6)  Peter Fauerbach, Bavaria, New Lisbon, Madison, Wisconsin was a brother-in-law to Henry Bierbauer and Carl Haertel.  Peter married Marie Haertel. Peter bought relative Adam Sprecher's brewery and renamed it Fauerbach brewery in 1868. The family owned brewery was continuously open through prohibition until 1966 when it closed for good. The Fauerbach brewers owned a Pepsi-cola franchise in Madison and one in Fox Lake/Beaver Dam. Other properties included the Avenue/Monona Hotel, the Hotel Germania at Blair and Wilson, and 65 properties that would eventually help them survive 13 years of prohibition.



7)  Carl Hausmann, Freeport, Illinois (Yellow Creek Brewery), Portage (Haertel Brewery), and finally Madison, Wisconsin, was a foreman for Carl Haertel in Portage. Carl went to New Lisbon and built the first brewery there, preceding Peter Fauerbach and Henry Bierbauer. Carl took over the Frederick Sprecher operation in Madison after Frederick died. Carl partnered with Matthias Breckheimer another Madison brewer, then bought Edward Voigt’s Capitol Steam Brewery on State and Gorham. In 1868 he renamed it Hausmann Brewery. Carl and his family were large benefactors to Madison giving land such as Tenney Park, and the area on Sherman Avenue that used to be the Rodermund Mill, Brewery and Dry Goods Store.  



8)  William Voigt and son Edward Voigt, Voigt Brewery State Street, Madison, Wisconsin, 1854 - 1864. Edward moved to Detroit where he started Rheingold Brewery- a large national brewery.  See the Voigt Brewery page for images and more information.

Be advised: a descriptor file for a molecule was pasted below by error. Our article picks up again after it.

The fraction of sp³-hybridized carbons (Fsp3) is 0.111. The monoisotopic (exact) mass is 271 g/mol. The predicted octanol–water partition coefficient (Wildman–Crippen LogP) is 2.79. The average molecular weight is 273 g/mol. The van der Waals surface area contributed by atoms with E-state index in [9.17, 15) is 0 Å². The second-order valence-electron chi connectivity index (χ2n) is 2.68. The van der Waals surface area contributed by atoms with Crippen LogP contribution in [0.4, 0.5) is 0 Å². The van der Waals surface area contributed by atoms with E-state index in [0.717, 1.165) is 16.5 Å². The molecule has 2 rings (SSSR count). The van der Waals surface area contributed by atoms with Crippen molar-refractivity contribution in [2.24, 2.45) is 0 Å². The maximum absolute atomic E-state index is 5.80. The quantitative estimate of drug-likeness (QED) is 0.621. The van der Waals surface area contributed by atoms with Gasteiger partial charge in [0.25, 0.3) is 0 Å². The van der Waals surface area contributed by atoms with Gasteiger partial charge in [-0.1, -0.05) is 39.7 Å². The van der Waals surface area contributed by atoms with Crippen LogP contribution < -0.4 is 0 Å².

Documented breweries in Madison include: Brunkow and Mueller, Mauz, Hess, White, Voigt, Hausmann, Breckheimer, Rodermund, Sprecher, and Fauerbach. Of these, only Hausmann and Fauerbach were in operation when prohibition began in January 1920. Only the Fauerbach Brewery operated after prohibition ended in April, 1933.  In 1966, it closed during a time when so many other local breweries closed due to the influence of national breweries that sold their products at a loss to force out the local breweries.

The Fauerbach Brewery survived several “Dry” spells in addition to 13 years of national prohibition, only to fall victim in the end to it’s own industry counterparts and the underlying alcohol taxation system. The Brewery was located right on the no-saloon dry zone, a ½ mile radius from the Capitol. Several attempts to clean up the filthy saloons where men smoked cigars and drank beer where tried before national prohibition. 

How the brewing industry changed by advances in technology and by the national brands!  While the Fauerbach Brewery and other small local breweries were not true peers of the leading brewers in terms of volume or marketing methods, they deserve much admiration and respect. In the Fauerbach Brewery a sign read: “The largest of the small breweries in Spirit." At the peak, the Brewery had 21 trucks on the road delivering over 75 thousand barrels of beer per year.

Other than surviving as a brewery, the Brewery had a number of firsts, some of which make it unique:

1)    Blue ribbons for their beer.